Computer and Internet Crimes to Watch for in Your Business

177
cyber
Internet piracy and cybersecurity concept. Integrated circuit and virtual digital padlocks.

Computer and internet crimes, famous as cyberattacks, can wreak havoc on a business and bring it to its knees. A cyberattack is a deliberate attempt by unauthorized third parties to penetrate computer networks and information systems.

Hackers engage in internet crime to steal sensitive data, defraud people, or to disrupt business operations in organizations. According to the FBI, businesses and individuals lost more than $3.5 billion in 2019.

Today, it’s almost impossible to operate without utilizing computer networks in some way, making businesses highly susceptible to cybercrime. Sadly, cybercriminals are launching more sophisticated techniques every day. If your business gets involved in a cybersecurity lawsuit, consult a reputable law firm immediately.

Cybercrimes and Preventive Measures

Understanding potential cyber threats to your business can help you to develop an effective response plan. Here is a breakdown to get you started.

Malware

Experts say that more than half of all internet crimes involve malware (malicious software). Malware is a program intended to penetrate and damage computer systems stealthily. After infiltration, it allows the attacker to gain login credentials and sensitive business information.

Spyware, viruses, trojans, worms, rootkits, and the highly dreaded ransomware are all forms of malware. Ransomware encrypts data on your computer and demands a ransom that you have to pay to restore your files.

To reduce the risk of malware attacks, run the latest versions of operating systems, antimalware software, applications, and plugins.

Social Engineering

This type of cybercrime relies more on human vulnerabilities than technical sophistication. The attacker approaches an individual and lures them to perform actions like revealing sensitive data. For instance, an impersonator can call asking for some information to fix a falsified issue with your bank account.

The most common type of social engineering attack today is phishing. It involves sending deceptive messages via email and other digital channels to trick the recipients into revealing confidential information. It could come links to malicious websites or attachments containing malware.

Social engineering tactics are unpredictable, but you can protect your business as follows:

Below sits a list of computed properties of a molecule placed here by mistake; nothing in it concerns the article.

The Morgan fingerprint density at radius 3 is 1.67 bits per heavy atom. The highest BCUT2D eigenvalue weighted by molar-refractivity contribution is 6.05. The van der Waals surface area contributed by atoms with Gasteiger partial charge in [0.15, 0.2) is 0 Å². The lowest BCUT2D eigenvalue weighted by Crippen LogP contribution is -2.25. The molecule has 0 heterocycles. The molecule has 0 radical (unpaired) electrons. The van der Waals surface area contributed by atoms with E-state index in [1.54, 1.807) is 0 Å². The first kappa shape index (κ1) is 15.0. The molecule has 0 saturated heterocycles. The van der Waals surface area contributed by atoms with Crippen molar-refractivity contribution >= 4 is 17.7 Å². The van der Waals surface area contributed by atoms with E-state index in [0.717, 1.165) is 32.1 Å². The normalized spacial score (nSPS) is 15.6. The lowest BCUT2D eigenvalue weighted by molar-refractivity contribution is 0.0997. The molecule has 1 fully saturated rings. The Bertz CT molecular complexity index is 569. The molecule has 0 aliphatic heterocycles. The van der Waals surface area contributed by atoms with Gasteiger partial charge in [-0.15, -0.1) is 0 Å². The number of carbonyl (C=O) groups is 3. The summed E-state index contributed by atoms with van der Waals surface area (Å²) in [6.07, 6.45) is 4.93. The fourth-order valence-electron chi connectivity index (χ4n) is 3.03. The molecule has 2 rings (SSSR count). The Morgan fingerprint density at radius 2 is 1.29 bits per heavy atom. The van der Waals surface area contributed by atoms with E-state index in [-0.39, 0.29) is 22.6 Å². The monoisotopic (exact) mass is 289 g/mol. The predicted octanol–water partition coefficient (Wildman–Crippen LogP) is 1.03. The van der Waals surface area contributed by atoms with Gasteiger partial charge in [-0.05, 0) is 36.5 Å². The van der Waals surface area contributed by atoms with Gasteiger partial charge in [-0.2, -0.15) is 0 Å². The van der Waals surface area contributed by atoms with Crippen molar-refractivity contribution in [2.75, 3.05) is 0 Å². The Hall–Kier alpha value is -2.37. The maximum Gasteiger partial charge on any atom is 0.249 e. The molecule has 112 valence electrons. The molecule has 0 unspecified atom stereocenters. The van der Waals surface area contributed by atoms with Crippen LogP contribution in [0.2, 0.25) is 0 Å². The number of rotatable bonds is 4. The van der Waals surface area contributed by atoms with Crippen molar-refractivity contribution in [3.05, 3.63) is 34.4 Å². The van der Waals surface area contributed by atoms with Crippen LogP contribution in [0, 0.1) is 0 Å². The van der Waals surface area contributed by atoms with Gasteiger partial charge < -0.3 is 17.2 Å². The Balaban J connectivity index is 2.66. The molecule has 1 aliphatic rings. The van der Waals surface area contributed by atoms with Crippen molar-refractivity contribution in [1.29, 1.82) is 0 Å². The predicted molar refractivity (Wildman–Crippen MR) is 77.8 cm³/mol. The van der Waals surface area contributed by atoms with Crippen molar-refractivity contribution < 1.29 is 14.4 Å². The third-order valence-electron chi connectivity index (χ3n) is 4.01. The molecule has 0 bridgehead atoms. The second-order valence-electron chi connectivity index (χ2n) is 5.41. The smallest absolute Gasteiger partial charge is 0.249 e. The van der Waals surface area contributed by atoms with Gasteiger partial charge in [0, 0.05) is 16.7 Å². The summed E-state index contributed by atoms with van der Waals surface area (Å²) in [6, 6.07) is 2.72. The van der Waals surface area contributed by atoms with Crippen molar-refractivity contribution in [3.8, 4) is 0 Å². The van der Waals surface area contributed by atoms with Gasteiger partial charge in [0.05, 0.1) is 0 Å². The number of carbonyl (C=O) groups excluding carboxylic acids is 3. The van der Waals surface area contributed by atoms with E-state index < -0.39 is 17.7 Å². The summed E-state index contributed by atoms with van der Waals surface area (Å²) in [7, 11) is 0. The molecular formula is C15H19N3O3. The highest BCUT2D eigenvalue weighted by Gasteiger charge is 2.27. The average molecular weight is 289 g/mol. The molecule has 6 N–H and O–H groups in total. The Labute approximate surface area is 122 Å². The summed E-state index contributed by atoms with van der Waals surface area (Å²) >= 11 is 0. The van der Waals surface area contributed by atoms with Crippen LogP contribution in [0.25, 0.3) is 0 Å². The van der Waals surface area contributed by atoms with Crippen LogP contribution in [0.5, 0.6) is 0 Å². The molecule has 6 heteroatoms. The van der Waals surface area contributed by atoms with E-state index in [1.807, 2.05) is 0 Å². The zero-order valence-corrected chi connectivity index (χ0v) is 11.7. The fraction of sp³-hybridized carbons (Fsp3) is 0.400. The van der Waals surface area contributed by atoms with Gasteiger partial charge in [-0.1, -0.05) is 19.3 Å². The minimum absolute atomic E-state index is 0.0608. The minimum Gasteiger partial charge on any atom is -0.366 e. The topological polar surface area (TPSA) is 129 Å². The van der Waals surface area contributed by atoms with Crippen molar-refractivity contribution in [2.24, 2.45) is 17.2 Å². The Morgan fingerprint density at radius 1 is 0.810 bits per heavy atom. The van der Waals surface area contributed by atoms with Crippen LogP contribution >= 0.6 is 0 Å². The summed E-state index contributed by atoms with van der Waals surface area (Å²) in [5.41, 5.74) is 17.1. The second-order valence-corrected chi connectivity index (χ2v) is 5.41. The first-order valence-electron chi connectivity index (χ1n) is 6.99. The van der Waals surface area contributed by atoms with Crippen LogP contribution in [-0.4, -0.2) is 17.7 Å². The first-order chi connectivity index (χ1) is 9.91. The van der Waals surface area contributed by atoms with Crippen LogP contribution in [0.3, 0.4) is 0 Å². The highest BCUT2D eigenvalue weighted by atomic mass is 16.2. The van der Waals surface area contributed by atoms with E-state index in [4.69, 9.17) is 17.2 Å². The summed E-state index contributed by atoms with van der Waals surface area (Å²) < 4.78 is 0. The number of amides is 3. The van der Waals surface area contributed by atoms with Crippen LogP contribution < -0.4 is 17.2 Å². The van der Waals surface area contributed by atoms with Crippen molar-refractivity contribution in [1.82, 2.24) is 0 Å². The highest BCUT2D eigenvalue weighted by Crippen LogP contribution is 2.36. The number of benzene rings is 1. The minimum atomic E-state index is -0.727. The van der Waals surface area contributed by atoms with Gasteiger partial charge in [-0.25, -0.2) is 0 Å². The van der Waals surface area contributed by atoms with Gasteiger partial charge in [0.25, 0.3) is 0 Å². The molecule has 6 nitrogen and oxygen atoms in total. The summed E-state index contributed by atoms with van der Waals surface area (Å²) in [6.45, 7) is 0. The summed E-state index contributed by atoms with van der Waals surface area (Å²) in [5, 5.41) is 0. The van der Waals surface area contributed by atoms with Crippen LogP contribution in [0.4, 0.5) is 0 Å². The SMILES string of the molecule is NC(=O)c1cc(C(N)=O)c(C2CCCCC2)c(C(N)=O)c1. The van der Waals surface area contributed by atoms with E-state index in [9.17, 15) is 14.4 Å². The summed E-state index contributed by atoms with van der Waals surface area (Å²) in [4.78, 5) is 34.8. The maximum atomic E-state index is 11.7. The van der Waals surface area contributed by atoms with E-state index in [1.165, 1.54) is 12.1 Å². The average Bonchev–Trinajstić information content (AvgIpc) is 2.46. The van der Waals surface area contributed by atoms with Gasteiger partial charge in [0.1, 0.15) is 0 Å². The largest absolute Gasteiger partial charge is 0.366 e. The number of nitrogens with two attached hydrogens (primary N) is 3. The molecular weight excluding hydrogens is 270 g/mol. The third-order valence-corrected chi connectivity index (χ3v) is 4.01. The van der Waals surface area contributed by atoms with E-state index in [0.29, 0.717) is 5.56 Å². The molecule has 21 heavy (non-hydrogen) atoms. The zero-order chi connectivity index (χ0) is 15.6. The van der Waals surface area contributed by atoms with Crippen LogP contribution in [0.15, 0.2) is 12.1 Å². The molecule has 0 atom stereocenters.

• Don’t open email attachments and links from unknown senders
  • Type URLs instead of following links 
  • Be attentive when answering calls from strangers
  • Don’t provide too much business information on your site
  • Discourage your employees from listing their contacts online
  • Never open unfamiliar storage devices like USB sticks

Web Attacks

Web attacks are attractive to cyber crooks since web apps are easily accessible online. Hackers find web-based applications lucrative because they store tons of valuable data like credit card numbers, financial information, and personally identifiable information (PII).

Some of the most devastating security breaches and financial losses in history have resulted from web attacks such as Cross-Site Scripting (XSS) and SQL injection.

An SQL injection attack affected Heartland Payment Systems in March 2008 and exposed 134 million credit cards. The breach was not discovered until January the following year when Visa and MasterCard reported suspicious transactions.

After investigation, Heartland Payment Systems paid about $145 million in compensation. The company also lost the privilege of processing credit cards from leading providers until May 2009.

Web attacks have high success rates since many developers focus more on functionality than security when creating applications. You can mitigate the risk by hiring reputable web developers and doing business with trusted vendors.

Distributed Denial of Service

A distributed denial of service (DDoS) attack is the deliberate flooding of a network, website, server, or service with massive traffic to choke the bandwidth. The attacker uses botnets and hijacked computers to issue overwhelming requests to the targeted resource. As a result, the bandwidth gets clogged, preventing legitimate users from accessing services.

DDoS prevention requires specialized software services that identify and block unwelcome traffic. You can perform a few tweaks to your security hardware configurations. For example, set the router or firewall to reject DNS responses and drop ICMP packets from outside your network.

Impact of Computer Crime on Businesses

Cybercrime can lead to loss of business and taint your reputation. Take the example of DDoS attacks. When customers can’t browse the merchandise on your ecommerce website or cannot access the site altogether, they’ll shop elsewhere. A DDoS attack can paralyze your business for hours, days, or indefinitely.

Worse incidents would be criminals stealing customer data and exploiting it for fraudulent activities. Your business can end in cash flow problems and potentially close down after compensating the victims.

Besides, you can face lawsuits and fines if the amount of stolen data is enormous. The legal process can take years to settle and drain your financial reserves.

Furthermore, customers will be reluctant to do business with you after a cybersecurity incident, especially if your competitors haven’t had such cases. Studies show that 78 percent of consumers would cut online engagement with a brand after a data breach.

What Next?

Protecting your company from cybercrime is not as costly as failing to do it. The consequences can out you out of business.

If your organization holds sensitive data, hire a cybersecurity consultant to customize a solution.